Making aquaculture more sustainable and efficient with Rheticus® Aquaculture
Is there a connection between aquaculture, climate change and satellite Earth Observation?
Fish and seafood play a significant role in the human diet and represent a very important source of protein. About 20% of the world’s population takes at least 20% of animal protein from fish.
According to the FAO, human population growth is expected to rise fish consumption by around 1.2% per year over the next ten years. By 2030, the production of fish and seafood products is expected to exceed 200 million tons compared to the current world catch fishing production of around 90-95 million tons per year. In addition, today about a third of fish resources are exposed to excessive exploitation, and this lead to the definition of the United Nations 2030 Agenda – Goal 14 “Conserve and sustainably use the oceans, seas and marine resources”.
Aquaculture represents the optimal solution to ensure the production of fish and shellfish necessary to meet global needs. However, effective and sustainable management of aquaculture sites requires improvement of technologies and production processes. Nonetheless, fish and shellfish farms need to adapt their farming techniques to the environmental context, the habitat in which animals live. Temperature, chlorophyll and turbidity of marine waters significantly affect the growth rate and health of animals.
Climate changes have led to changes in the sea temperature and in the quantities of phytoplankton, factors that affect the growth rates and mortality of animals and, therefore, the productivity of farms and the quality of products.
It is clear that a deeper knowledge of these variables is fundamental for achieving an optimized farm management.
An extraordinary source of information comes, today, from Earth observation satellites. Their data allow to carefully estimate multiple parameters such as sea temperature, chlorophyll concentration (proxy of the presence of phytoplankton) and water turbidity (proxy of water quality).
Over the last 25 years, Planetek Italia has gained great expertise in this field thanks toseveral European Space Agency (ESA) and European Commission research programs, such as “Integrated Coastal Water Management for MED (ICWM for MED)”, “SAtellite Near Real Time Monitoring Network (SAIMON)” and “Marine-EO” projects, to name the latest.
As part of the European project “User uptake activities Copernicus Marine Environment Service (CMEMS) – Promoting demonstrations of CMEMS downstream services.”, coordinated by Mercator Ocean, Planetek has furthermore enhanced Copernicus CMEMS data and services, creating an innovative platform called Rheticus® providing on-demand geoanalytics services specifically designed for Environmental Reporting, Maritime Engineering, as well as fishing and aquaculture activities.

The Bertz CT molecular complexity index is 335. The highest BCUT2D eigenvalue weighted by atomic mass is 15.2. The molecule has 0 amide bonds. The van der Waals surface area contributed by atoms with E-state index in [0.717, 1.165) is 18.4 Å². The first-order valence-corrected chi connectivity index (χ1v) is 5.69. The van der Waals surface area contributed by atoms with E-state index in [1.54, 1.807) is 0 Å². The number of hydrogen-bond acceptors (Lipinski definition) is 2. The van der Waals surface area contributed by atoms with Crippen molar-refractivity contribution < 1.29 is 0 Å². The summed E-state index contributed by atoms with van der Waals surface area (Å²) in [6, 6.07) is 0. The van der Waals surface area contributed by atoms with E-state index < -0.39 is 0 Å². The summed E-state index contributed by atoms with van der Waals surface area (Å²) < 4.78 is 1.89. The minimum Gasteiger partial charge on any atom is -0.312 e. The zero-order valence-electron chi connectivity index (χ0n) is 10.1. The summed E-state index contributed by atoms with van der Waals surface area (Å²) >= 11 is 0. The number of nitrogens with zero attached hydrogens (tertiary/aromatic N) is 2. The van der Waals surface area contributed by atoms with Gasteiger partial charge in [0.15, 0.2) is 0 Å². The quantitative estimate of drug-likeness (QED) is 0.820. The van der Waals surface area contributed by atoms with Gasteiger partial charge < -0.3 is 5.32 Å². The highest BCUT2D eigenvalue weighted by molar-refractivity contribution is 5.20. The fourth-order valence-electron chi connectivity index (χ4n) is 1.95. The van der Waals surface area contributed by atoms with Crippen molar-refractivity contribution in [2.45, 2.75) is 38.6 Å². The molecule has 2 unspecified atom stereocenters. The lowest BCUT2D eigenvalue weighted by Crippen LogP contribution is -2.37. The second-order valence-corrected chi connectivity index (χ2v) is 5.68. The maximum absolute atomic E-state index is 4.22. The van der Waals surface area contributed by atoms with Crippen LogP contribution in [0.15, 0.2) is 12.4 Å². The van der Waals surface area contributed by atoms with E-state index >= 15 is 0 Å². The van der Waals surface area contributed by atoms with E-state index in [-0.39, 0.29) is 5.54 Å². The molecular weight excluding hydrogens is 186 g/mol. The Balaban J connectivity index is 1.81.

All these experiences have contributed to the development of Rheticus® Aquaculture service, specifically designed for the management of mussel farming sites. The service was developed by Planetek Italia in partnership with Bluefarm s.r.l. to provide mussel farmers with a weekly digital bulletin of updated information on trends of sea temperature and chlorophyll, on growth rate of molluscs, as well as growth trends compared with past ones. The service also provides an estimate of the optimal harvesting time and expected volume of productions.
Thanks to an agreement with the Mediterranean Aquaculture Association (AMA), 23 aquaculture sites distributed along Italian coasts are using Rheticus® Aquaculture to support the operational management of mussel farms. The first results of the initiative were presented in a workshop organized last 20 February 2020 during the Aquafarm fair in Pordenone.
The workshop confirmed a great interest of farmers to receive constantly updated information, useful for the optimal management of their sites in a typical Industry 4.0 logic suited to the aquaculture sector. Among many emerged ideas, there was a growing interest in extending the service to other species such as oysters, which are finding widespread use in Italian seas.